And why should any of this matter? Isn’t it just part of the ongoing campaign on the part of the purity police to demonize the sexual revolution and keep our libidos in chains? But whatever your feelings about how permissive or repressed our society is, certainly not in the 60’s, 70’s, 80’s ,or 90’s was the sexualization of women this young. No one ever dared depict teen girls en masse as slutty and intended primarily for sexual play. No, there was a line that was drawn. That’s why porn is called Adult entertainment.
Not any more.
Writing in Slate Amanda Marcotte defended things like salacious slogans on teen lingerie by noting that the average American has sex by 17 and seven out of ten are sexually active by 19. Teenagers “need this time to experiment…. there’s no harm giving teenagers a little freedom to do the growing up they need to do.” But portraying teen sex as something utterly harmless flies in the face of the data retrieved by the National Longitudinal Survey or Adolescent Health which found about 25% of sexually active girls to be depressed all, most, or a lot of the time, while 8% of girls who are not sexually active feel this way. Suicide rates are also significantly higher for sexually active teens. And this is aside from the risks of pregnancy and STD’s. Sex conjures up the strongest human emotions and it’s intended for the time in our lives when we are mature and strong.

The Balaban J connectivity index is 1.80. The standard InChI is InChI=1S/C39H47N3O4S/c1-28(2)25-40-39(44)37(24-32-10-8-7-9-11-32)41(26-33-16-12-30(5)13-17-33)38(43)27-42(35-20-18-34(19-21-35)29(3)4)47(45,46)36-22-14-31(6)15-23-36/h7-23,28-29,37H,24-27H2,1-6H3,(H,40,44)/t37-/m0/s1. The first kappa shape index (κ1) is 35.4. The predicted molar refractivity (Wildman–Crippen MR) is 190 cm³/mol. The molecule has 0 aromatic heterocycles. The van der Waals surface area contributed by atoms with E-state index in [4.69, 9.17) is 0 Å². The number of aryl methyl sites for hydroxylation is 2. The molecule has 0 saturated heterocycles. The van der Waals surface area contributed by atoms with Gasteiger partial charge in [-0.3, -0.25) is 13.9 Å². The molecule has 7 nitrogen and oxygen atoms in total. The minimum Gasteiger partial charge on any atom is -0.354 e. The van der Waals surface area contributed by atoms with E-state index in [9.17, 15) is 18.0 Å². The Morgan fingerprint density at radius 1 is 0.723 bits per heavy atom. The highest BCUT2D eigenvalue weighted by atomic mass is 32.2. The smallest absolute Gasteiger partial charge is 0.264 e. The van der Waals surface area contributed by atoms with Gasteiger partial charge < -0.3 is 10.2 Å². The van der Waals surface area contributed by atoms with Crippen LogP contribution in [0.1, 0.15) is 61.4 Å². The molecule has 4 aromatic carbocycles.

But while sexualizing teens did not rock her boat, Obama’s comments about Harris deeply upset Marcotte. “It’s a shame to have him undermine his enlightened policies with comments that highlight women’s ever-present decorative duties—especially when we know for a fact that such remarks erode women’s opportunities and even their own sense of deserving equality.”
Surely logic would dictate that however misguided the president’s comments they are utterly insignificant compared to the ongoing campaign to make our girls into sexually active women well before it is healthy or appropriate for them to be so.
About the Author: Shmuley Boteach, whom the Washington Post calls “the most famous rabbi in America,” is the founder of The World Values Network and the international bestselling author of 30 books, including “The Fed-up Man of Faith: Challenging God in the Face of Tragedy and Suffering.” Follow him on Twitter @RabbiShmuley.
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